Investors plowed $867 billion into ETPs (exchange-traded products) in 2022, the second biggest inflow after 2021′s record $1.29 trillion, despite a hugely volatile market environment, data from BlackRock showed on Monday.
ETPs across asset classes recorded inflows, with equity ETPs enjoying bumper inflows despite plunging global stocks, while a shift to rates-driven investing was seen in bond ETPs flows, despite central banks around the world tightening financial conditions to temper inflation.
“If you look at the market context for 2022, on the surface you would expect that the flows would have been more muted, because stocks and bonds declined by double digits compared to 2021,” Karim Chedid, BlackRock’s EMEA head of investment strategy for its iShares unit, said.
“But we have seen the second-best year for ETF flows on record, only behind 2021. This shows the acceleration of ETFs as an investment vehicle of choice in 2022.”
Exchange-traded products include exchange-traded funds (ETFs), exchange-traded notes (ETNs), and other products. ETFs are traded like shares and track an index, either via an underlying asset, or by synthetically replicating the returns using derivatives.
Last year marked the third-largest inflow into fixed-income ETPs on record, with flows of $266 billion.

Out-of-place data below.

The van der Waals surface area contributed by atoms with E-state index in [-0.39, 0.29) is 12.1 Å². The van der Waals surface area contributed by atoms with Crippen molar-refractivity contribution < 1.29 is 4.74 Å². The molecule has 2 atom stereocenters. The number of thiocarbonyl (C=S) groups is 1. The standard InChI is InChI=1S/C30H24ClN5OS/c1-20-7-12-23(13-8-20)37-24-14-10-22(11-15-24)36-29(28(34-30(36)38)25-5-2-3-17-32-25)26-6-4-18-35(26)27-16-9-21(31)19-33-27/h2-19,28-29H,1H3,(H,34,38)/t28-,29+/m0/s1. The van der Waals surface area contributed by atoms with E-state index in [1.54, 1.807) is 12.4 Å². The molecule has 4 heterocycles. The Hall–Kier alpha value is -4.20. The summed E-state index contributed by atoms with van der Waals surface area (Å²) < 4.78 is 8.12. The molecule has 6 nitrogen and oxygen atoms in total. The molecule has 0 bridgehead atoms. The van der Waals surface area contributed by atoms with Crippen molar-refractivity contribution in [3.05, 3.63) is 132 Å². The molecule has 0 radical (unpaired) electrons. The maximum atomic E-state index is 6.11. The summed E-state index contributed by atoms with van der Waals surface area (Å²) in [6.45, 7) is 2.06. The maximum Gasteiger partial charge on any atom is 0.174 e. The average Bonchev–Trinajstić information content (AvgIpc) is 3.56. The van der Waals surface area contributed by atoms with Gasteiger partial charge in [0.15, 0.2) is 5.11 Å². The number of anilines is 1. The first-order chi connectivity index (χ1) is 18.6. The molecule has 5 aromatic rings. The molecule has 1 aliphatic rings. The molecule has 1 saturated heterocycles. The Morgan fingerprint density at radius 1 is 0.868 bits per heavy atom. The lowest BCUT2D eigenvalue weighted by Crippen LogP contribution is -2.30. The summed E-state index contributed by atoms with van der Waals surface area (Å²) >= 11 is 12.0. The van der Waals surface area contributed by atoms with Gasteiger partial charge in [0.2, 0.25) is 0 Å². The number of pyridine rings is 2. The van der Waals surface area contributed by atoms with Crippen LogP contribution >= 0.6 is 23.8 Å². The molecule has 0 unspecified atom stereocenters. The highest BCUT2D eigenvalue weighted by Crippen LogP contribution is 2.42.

The figures closely track the record-breaking $280 billion and $269 billion inflows into bond ETPs of the previous two years, though allocations have shifted significantly according to BlackRock.
Within fixed income ETPs, rate ETPs drove 68% of overall inflows in 2022, over three times the corresponding level in 2021, with over 90% of that going into U.S. products, BlackRock said in its report.
But investors were picky about what they bought. Inflows into investment-grade credit ETPs reached $40.1 billion, while high-yield credit ETPs recorded outflows of $5.6 billion.
There were also outflows from inflation-linked bonds and emerging-market debt ETPs, which reached $14.6 billion and $9.2 billion, respectively.
Major equity indexes plunged in value in 2022 as Russia’s war in Ukraine caused an energy squeeze and triggered soaring inflation. The S&P 500 index lost almost a fifth of its value while Europe’s STOXX 600 ended the year down 13%.
Despite this, equity ETPs saw the second-highest yearly inflows on record, reaching $598 billion, although this was below the $1 trillion seen in 2021.
“Within equities, flows were positive but still defensively tilted; for instance the sectors that saw the largest demand were healthcare, tech and utilities with a significant preference for these vs cyclicals,” Chedid said.
The picture was less positive for commodities, which recorded net outflows of $9.5 billion, even though oil and gas prices soared for most of last year.
Meanwhile, investors set a record for the biggest inflow into emerging market (EM) equity ETPs, snapping up $110 billion, up from $90.4 billion in 2021, with Chinese equities accounting for $63.7 billion of that.
“From a macro perspective, it has to do with the fact that a lot of the EM central banks already hiked rates before and are fundamentally in a better place than previous rate hike cycles,” Chedid said.
“Finally, the tailwind from China reopening late in the year helped accelerate this trend,” he said.
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